Peer-to-peer in practice

A new book on peer-to-peer technologies that spends just five pages on copyright issues seems a bit counterintuitive. After all, copyright battles have propelled peer-to-peer implementations such as Napster and Gnutella to the front pages countless times. But editor Andy Oram's achievement in the new book, "Peer-to-Peer: Harnessing the Power of Disruptive Technologies," is a collection of sociological and technical wri-ting that addresses the potential of peer-to-peer without becoming trapped in intellectual property law.

The book is important not because it is well-written, or because it is completely up-to-date (impossible for any book about the Internet that also involves ongoing policy shifts), but because it provides technologists with an intelligent discussion about an emerging social phenomenon. On the other hand, its audience extends beyond designers. In fact, technically literate policy-makers might learn more from the details than those already steeped in system design jargon.

Typical definitions of peer-to-peer technologies rely solely on their decentralized nature, but several authors debunk this definition. For example, the quintessential new peer-to-peer technology, Napster, connects a decentralized group of users through a centralized file locator. In his chapter in "Peer-to-Peer," Tim O'Reilly points out that the difference between decentralized and centralized systems are not black and white and that different people may have slightly differing viewpoints.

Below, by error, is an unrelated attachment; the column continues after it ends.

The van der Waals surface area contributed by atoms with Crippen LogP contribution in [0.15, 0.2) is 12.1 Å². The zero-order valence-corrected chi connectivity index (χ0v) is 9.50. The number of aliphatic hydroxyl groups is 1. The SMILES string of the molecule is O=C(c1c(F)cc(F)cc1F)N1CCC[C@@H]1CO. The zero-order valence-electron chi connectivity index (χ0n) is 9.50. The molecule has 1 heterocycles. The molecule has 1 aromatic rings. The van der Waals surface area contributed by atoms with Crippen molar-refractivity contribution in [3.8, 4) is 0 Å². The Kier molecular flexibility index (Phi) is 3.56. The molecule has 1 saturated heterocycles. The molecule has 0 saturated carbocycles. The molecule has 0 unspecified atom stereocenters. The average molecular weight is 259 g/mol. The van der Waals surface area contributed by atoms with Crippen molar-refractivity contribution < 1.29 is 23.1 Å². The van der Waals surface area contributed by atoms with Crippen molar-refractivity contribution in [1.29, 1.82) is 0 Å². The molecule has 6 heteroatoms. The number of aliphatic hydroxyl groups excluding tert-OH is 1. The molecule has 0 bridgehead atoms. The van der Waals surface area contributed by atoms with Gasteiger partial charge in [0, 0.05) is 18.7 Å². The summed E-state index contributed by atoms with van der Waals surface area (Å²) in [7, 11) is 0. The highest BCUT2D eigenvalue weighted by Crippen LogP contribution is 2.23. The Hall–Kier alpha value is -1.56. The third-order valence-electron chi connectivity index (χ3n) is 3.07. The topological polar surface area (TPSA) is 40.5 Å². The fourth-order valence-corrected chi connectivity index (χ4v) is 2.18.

One interesting definition suggests that peer-to-peer technologies are those that route around the traditional Domain Name System to help individuals interact directly with others. This definition of peer-to-peer includes instant messaging and expands the mainstream view.

Dan Bricklin's chapter on the "Cornucopia of the Commons" is a succinct and straight-forward description of what has made peer-to-peer technologies so successful. Bricklin argues that the genius of Napster is not in its file structure, which is awkward at best, but in its ability to force users to share their own existing files to gain new ones from other users. By stopping free rides on its system, Napster has become a true community of individuals.

Meanwhile, others say peer-to-peer technologies are not immune to the tragedy of the commons that strikes so many decentralized systems. After all, many government agencies, universities, businesses and Internet service providers have banned Napster simply because of the bandwidth concerns posed by users interacting directly.

The following chapters detail the lessons learned from some of the more important peer-to-peer technologies, such as SETI@Home, Gnutella, Freenet and Publius. The book concludes with recommendations for addressing policy issues that arise from peer-to-peer technologies. Privacy, trust, accessibility,, security and accountability are just a few concerns accounted for — all of great interest to those trying to develop new systems or looking to develop policies for using existing technologies.

Schwartz is a policy analyst at the Center for Democracy and Technology in Washington, D.C.

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